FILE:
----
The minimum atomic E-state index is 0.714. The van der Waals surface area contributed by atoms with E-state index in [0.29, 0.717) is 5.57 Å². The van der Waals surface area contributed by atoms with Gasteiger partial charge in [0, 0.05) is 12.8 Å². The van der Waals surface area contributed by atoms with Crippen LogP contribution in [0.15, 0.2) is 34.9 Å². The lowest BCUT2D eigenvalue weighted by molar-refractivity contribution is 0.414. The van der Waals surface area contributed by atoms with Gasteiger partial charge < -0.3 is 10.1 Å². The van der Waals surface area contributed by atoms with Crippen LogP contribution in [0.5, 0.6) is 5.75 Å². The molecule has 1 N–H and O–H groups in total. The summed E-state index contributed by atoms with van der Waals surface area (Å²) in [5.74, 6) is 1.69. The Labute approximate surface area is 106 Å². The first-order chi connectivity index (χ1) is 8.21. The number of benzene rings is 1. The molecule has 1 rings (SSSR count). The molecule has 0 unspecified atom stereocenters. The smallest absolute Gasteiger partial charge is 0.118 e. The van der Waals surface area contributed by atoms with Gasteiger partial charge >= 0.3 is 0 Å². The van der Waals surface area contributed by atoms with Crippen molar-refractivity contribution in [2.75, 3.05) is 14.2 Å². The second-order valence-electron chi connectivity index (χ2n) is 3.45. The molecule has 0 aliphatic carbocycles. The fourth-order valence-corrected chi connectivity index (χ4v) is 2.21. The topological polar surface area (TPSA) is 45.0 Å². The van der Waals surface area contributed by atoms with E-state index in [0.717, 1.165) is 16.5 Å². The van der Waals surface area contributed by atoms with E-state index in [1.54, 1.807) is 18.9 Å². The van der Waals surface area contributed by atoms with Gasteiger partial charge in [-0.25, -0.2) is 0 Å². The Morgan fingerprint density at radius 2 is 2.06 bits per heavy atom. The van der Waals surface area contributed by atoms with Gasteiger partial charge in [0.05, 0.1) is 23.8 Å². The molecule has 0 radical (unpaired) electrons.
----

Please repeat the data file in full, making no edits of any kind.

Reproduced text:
The minimum atomic E-state index is 0.714. The van der Waals surface area contributed by atoms with E-state index in [0.29, 0.717) is 5.57 Å². The van der Waals surface area contributed by atoms with Gasteiger partial charge in [0, 0.05) is 12.8 Å². The van der Waals surface area contributed by atoms with Crippen LogP contribution in [0.15, 0.2) is 34.9 Å². The lowest BCUT2D eigenvalue weighted by molar-refractivity contribution is 0.414. The van der Waals surface area contributed by atoms with Gasteiger partial charge < -0.3 is 10.1 Å². The van der Waals surface area contributed by atoms with Crippen LogP contribution in [0.5, 0.6) is 5.75 Å². The molecule has 1 N–H and O–H groups in total. The summed E-state index contributed by atoms with van der Waals surface area (Å²) in [5.74, 6) is 1.69. The Labute approximate surface area is 106 Å². The first-order chi connectivity index (χ1) is 8.21. The number of benzene rings is 1. The molecule has 1 rings (SSSR count). The molecule has 0 unspecified atom stereocenters. The smallest absolute Gasteiger partial charge is 0.118 e. The van der Waals surface area contributed by atoms with Gasteiger partial charge >= 0.3 is 0 Å². The van der Waals surface area contributed by atoms with Crippen molar-refractivity contribution in [2.75, 3.05) is 14.2 Å². The second-order valence-electron chi connectivity index (χ2n) is 3.45. The molecule has 0 aliphatic carbocycles. The fourth-order valence-corrected chi connectivity index (χ4v) is 2.21. The topological polar surface area (TPSA) is 45.0 Å². The van der Waals surface area contributed by atoms with E-state index in [0.717, 1.165) is 16.5 Å². The van der Waals surface area contributed by atoms with E-state index in [1.54, 1.807) is 18.9 Å². The van der Waals surface area contributed by atoms with Gasteiger partial charge in [-0.25, -0.2) is 0 Å². The Morgan fingerprint density at radius 2 is 2.06 bits per heavy atom. The van der Waals surface area contributed by atoms with Gasteiger partial charge in [0.05, 0.1) is 23.8 Å². The molecule has 0 radical (unpaired) electrons.